Partners: 

The Land Portal is a Foundation registered in the Netherlands in 2014.

The vision of the Portal is to improve land governance to benefit those with the most insecure land rights and the greatest vulnerability to landlessness through information and knowledge sharing.

USAID’s Tenure and Global Climate Change Program and Land Portal Foundation will co-facilitate facilitate a dialogue on experiences of documenting household and community-level customary rights in Zambia. The dialogue will bring together the perspectives of government, traditional leaders, practitioners, civil society, and academics to consider how customary land documentation can contribute to national development goals and increased service delivery in rural and peri-urban areas. It will consider challenges associated with large-scale documentation and administration processes and the relevance of customary documentation processes to Zambia’s National Land Titling Program and potential future Customary Land Administration Bill.

Why Customary Land Rights: With perhaps over 50% of the world’s land surface de facto managed by indigenous peoples and local communities, there is a need to recognize and subsequently document these rights to land and associated natural resources. Many of these systems have been governed through unwritten, though locally legitimate, customary norms that rely on traditional leaders. With the recognition of customary rights there is also a need to ensure that state and customary institutions are able to communicate, share information, and work toward complementary objectives.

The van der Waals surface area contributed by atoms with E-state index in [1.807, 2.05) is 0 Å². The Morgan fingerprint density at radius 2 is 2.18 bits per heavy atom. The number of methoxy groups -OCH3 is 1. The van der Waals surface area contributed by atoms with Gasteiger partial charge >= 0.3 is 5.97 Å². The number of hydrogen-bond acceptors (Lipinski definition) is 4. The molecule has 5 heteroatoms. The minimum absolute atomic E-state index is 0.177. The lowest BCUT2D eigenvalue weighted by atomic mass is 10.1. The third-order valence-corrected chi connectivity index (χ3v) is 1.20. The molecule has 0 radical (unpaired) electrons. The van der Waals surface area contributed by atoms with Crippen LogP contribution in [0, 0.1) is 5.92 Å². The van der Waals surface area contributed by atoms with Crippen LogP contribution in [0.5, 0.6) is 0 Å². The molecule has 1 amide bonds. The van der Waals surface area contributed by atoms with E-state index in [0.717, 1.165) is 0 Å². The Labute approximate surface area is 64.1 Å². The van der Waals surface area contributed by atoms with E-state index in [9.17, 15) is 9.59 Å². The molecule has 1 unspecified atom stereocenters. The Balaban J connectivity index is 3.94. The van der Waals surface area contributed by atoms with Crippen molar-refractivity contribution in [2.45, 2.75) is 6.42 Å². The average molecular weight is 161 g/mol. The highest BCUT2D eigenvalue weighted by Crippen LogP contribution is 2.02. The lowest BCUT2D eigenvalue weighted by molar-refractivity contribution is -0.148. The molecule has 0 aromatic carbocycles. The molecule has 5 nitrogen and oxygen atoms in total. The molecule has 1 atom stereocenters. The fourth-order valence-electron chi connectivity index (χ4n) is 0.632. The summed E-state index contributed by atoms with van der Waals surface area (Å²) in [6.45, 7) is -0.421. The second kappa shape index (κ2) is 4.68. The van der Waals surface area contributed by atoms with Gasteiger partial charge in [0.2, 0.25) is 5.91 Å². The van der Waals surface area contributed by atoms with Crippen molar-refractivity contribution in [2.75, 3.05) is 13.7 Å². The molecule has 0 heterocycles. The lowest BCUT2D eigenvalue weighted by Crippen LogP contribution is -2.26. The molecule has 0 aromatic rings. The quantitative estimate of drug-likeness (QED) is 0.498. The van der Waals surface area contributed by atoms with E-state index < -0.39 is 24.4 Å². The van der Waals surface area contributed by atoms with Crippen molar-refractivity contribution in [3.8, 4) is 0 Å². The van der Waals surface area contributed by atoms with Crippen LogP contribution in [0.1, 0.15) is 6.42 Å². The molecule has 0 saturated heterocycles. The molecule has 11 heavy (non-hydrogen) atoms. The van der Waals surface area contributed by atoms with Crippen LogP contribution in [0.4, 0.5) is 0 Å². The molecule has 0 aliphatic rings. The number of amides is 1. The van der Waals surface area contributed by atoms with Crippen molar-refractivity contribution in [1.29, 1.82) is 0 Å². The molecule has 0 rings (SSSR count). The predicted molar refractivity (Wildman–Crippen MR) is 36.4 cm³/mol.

Customary land is often portrayed as rural, forested, and lightly inhabited with limited state engagement, while state land is seen as high value urban and peri-urban planned areas. Yet customary institutions are evolving and are not divorced from market forces, urbanization, or migration pressures. Youth migrate into cities only to return to the safety net of customary land when times are difficult. Households may migrate to lightly populated areas with improved soil fertility or more consistent rains. National and international investors seek land for agriculture, as well as commercial, residential, and industrial developments. In some cases, customary systems are disintegrating, where, for example, large areas of land are being converted to leasehold title and local populations are being displaced. These pressures are particularly strong at the interfaces where customary and statutory land management meet on the peri-urban fringe. In other cases, customary systems are evolving and leaders are protecting the rights of local populations through customary land documentation processes or by promoting fair negotiation between communities and investors. In this context, tools are needed to share information freely and promote improved management of land and natural resources. This is particularly important given that in many contexts, while land may sit with the customary institutions, resources, such as timber, wildlife, and minerals, are unambiguously under the control of the state.